The other half of the Integrator equation is the Visionary. That would be Logan Kahler. He’s a visionary, and he dreams up new ideas and opportunities. We collaborate, so we’re always on the same page about where we want to go and what we want to do.
In EOS, there are six key components for running every business. The big one is vision, defining that vision and getting everything we’re doing driving toward that vision. So the people that we hire and the things we measure all support that vision. A lot of data comes into this. We measure how quickly we call back customers, inventory turns —you name it. Things that don’t get measured don’t get improved. So you let people know what’s important. Everybody knows it, and everybody’s driving toward that vision every day. All the decisions we make are driving toward that vision. So that’s what EOS is to me.
One of my jobs is to keep that going, so it infiltrates the organization. I lead that effort and make sure that it’s just in our DNA going forward. Right now, we’re a year into it, we’re infants in it, but it’s taken hold. It’s a great system.
Meet John Christ
Fairmont is a long way from your Chicago roots. How are you settling in?
Great. My wife, Pamela, and I have enjoyed our move to Fairmont. The people are so friendly. Everyone has been very welcoming, and we are making many new relationships. I’ve become part of the Chamber of Commerce. It’s a small community, so everybody kind of looks after each other. Many of the people that work for Kahler live on the same street that I live on. So I’m really happy with our decision.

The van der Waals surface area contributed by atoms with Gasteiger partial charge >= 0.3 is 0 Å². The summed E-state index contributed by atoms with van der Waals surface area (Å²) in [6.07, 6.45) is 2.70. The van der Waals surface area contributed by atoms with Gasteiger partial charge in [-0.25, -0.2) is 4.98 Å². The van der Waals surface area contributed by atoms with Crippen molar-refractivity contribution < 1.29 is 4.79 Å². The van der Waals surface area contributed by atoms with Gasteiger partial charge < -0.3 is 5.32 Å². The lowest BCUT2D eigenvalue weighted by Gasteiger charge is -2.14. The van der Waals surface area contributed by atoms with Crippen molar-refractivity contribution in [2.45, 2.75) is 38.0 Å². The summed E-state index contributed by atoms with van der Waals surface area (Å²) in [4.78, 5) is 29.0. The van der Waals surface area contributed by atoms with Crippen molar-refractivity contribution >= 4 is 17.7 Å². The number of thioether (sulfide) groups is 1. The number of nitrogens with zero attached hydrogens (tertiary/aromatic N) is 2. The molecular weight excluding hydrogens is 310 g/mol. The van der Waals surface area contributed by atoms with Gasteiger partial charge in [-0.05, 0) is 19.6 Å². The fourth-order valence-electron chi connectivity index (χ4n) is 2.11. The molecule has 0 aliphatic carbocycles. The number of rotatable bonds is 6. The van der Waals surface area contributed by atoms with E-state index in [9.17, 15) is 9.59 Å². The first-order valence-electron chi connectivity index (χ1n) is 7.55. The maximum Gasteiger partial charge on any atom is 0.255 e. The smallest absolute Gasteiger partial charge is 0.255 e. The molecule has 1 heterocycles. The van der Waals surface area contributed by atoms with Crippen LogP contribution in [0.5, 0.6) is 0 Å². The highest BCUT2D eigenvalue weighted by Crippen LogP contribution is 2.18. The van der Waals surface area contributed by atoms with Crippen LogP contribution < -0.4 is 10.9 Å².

I grew up with planes, trains, buses, highways — all the things that Chicago is about. Living in Fairmont is a much different experience. My wife and I have lived in a small community before. We were up in the Upper Peninsula of Michigan for about eight years. So we’re familiar with rural living, and we love it, by the way. We get to enjoy all that southern Minnesota has to offer. There are so many things that we get to explore. It’s fun.
No more long commutes?
I have three stops between home and here.
What are you passionate about? What inspires you?
I’m passionate about integrity and being authentic in my interactions with others. Having the self-discipline to make the right choices builds self-respect and earns the respect of others. Just do the right thing, even when people aren’t looking. I think that says a lot about people, and I have a lot of respect for people that live their life like that.
I’m inspired by others that are accountable for their actions. They show the courage to do what is right, even when it is difficult, and accept responsibility for the consequences of their actions without blaming others. I’ve instilled this idea in my children. I was also a Boy Scout leader for 15 years, and I got to influence all those young minds, as well. I’m very proud of that.
What keeps you up at night?
Aside from the rare nightmare, I work so hard that I rarely have a difficult time sleeping. Maintaining a healthy lifestyle and great time management allows me to recharge my batteries each evening. That, coupled with an outstanding leadership team, enables me to rest assured that we are executing our vision.
How do you balance work and life?
I have found that it is important to schedule things in my personal life to make sure I’m taking full advantage of my time away from work. If it doesn’t appear on the schedule, the time just kind of drifts by. My wife and I even used to schedule date nights. You schedule them, so you don’t miss those opportunities in life.
Tell me a little bit about yourself outside of work. Do you have any hobbies?
I enjoy spending time with my wife and family. My children are all grown up and have gone to different places. We visit them, and we also love to travel when we can. We also enjoy hiking and camping, and other outdoor activities. For hobbies, I run a lot, usually three to four times a week. I enjoy reading — science fiction is my preferred genre. I also love yard games, such as cornhole and horseshoes.
808 Timberlake Road
Fairmont, MN 56031
Phone: (507) 235-6648